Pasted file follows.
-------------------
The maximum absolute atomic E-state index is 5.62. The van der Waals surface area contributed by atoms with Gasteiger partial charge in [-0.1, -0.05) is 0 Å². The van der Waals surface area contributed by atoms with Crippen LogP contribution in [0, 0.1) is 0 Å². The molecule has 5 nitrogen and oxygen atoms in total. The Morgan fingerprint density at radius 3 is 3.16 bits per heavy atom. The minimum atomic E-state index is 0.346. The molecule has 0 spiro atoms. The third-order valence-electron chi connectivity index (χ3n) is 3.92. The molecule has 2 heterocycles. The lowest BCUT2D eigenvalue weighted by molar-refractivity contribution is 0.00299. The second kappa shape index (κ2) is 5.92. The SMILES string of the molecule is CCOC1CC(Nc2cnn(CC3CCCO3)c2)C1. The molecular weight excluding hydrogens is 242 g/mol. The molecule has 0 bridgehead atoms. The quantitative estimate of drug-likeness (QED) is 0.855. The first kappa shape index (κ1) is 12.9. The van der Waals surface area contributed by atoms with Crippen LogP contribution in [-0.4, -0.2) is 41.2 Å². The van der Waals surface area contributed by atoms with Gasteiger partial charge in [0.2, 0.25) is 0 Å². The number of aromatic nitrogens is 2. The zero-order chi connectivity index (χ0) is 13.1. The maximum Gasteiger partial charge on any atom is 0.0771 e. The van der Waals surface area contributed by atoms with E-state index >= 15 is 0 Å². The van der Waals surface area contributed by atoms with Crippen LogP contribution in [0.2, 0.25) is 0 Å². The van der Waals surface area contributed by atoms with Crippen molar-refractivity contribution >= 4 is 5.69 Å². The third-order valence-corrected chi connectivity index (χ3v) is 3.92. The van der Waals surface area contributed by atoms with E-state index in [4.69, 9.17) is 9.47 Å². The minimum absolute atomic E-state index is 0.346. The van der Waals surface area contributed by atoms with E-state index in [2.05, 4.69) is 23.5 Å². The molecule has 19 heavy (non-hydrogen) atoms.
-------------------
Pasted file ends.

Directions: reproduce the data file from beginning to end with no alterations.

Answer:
The maximum absolute atomic E-state index is 5.62. The van der Waals surface area contributed by atoms with Gasteiger partial charge in [-0.1, -0.05) is 0 Å². The van der Waals surface area contributed by atoms with Crippen LogP contribution in [0, 0.1) is 0 Å². The molecule has 5 nitrogen and oxygen atoms in total. The Morgan fingerprint density at radius 3 is 3.16 bits per heavy atom. The minimum atomic E-state index is 0.346. The molecule has 0 spiro atoms. The third-order valence-electron chi connectivity index (χ3n) is 3.92. The molecule has 2 heterocycles. The lowest BCUT2D eigenvalue weighted by molar-refractivity contribution is 0.00299. The second kappa shape index (κ2) is 5.92. The SMILES string of the molecule is CCOC1CC(Nc2cnn(CC3CCCO3)c2)C1. The molecular weight excluding hydrogens is 242 g/mol. The molecule has 0 bridgehead atoms. The quantitative estimate of drug-likeness (QED) is 0.855. The first kappa shape index (κ1) is 12.9. The van der Waals surface area contributed by atoms with Crippen LogP contribution in [-0.4, -0.2) is 41.2 Å². The van der Waals surface area contributed by atoms with Gasteiger partial charge in [0.2, 0.25) is 0 Å². The number of aromatic nitrogens is 2. The zero-order chi connectivity index (χ0) is 13.1. The maximum Gasteiger partial charge on any atom is 0.0771 e. The van der Waals surface area contributed by atoms with E-state index >= 15 is 0 Å². The van der Waals surface area contributed by atoms with Crippen LogP contribution in [0.2, 0.25) is 0 Å². The van der Waals surface area contributed by atoms with Crippen molar-refractivity contribution >= 4 is 5.69 Å². The third-order valence-corrected chi connectivity index (χ3v) is 3.92. The van der Waals surface area contributed by atoms with E-state index in [4.69, 9.17) is 9.47 Å². The minimum absolute atomic E-state index is 0.346. The van der Waals surface area contributed by atoms with E-state index in [2.05, 4.69) is 23.5 Å². The molecule has 19 heavy (non-hydrogen) atoms.